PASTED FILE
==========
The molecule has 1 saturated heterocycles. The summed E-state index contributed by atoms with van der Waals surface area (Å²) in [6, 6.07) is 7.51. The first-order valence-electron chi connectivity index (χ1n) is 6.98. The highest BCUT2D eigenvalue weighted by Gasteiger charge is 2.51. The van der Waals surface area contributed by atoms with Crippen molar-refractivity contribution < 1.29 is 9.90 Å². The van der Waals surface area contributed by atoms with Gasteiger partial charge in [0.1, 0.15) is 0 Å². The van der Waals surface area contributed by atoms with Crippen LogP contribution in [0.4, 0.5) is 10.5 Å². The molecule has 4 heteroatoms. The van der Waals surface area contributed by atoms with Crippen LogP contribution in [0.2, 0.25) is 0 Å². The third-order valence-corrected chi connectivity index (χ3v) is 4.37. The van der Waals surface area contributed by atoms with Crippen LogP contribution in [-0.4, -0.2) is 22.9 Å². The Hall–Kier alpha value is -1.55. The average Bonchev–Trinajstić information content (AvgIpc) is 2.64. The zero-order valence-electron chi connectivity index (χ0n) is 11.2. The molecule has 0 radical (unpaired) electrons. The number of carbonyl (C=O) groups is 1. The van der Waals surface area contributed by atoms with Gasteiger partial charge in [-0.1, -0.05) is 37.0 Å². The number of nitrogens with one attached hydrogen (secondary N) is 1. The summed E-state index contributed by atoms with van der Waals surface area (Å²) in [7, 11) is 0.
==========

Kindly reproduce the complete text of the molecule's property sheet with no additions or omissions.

The molecule has 1 saturated heterocycles. The summed E-state index contributed by atoms with van der Waals surface area (Å²) in [6, 6.07) is 7.51. The first-order valence-electron chi connectivity index (χ1n) is 6.98. The highest BCUT2D eigenvalue weighted by Gasteiger charge is 2.51. The van der Waals surface area contributed by atoms with Crippen molar-refractivity contribution < 1.29 is 9.90 Å². The van der Waals surface area contributed by atoms with Gasteiger partial charge in [0.1, 0.15) is 0 Å². The van der Waals surface area contributed by atoms with Crippen LogP contribution in [0.4, 0.5) is 10.5 Å². The molecule has 4 heteroatoms. The van der Waals surface area contributed by atoms with Crippen LogP contribution in [0.2, 0.25) is 0 Å². The third-order valence-corrected chi connectivity index (χ3v) is 4.37. The van der Waals surface area contributed by atoms with Crippen LogP contribution in [-0.4, -0.2) is 22.9 Å². The Hall–Kier alpha value is -1.55. The average Bonchev–Trinajstić information content (AvgIpc) is 2.64. The zero-order valence-electron chi connectivity index (χ0n) is 11.2. The molecule has 0 radical (unpaired) electrons. The number of carbonyl (C=O) groups is 1. The van der Waals surface area contributed by atoms with Gasteiger partial charge in [-0.1, -0.05) is 37.0 Å². The number of nitrogens with one attached hydrogen (secondary N) is 1. The summed E-state index contributed by atoms with van der Waals surface area (Å²) in [7, 11) is 0.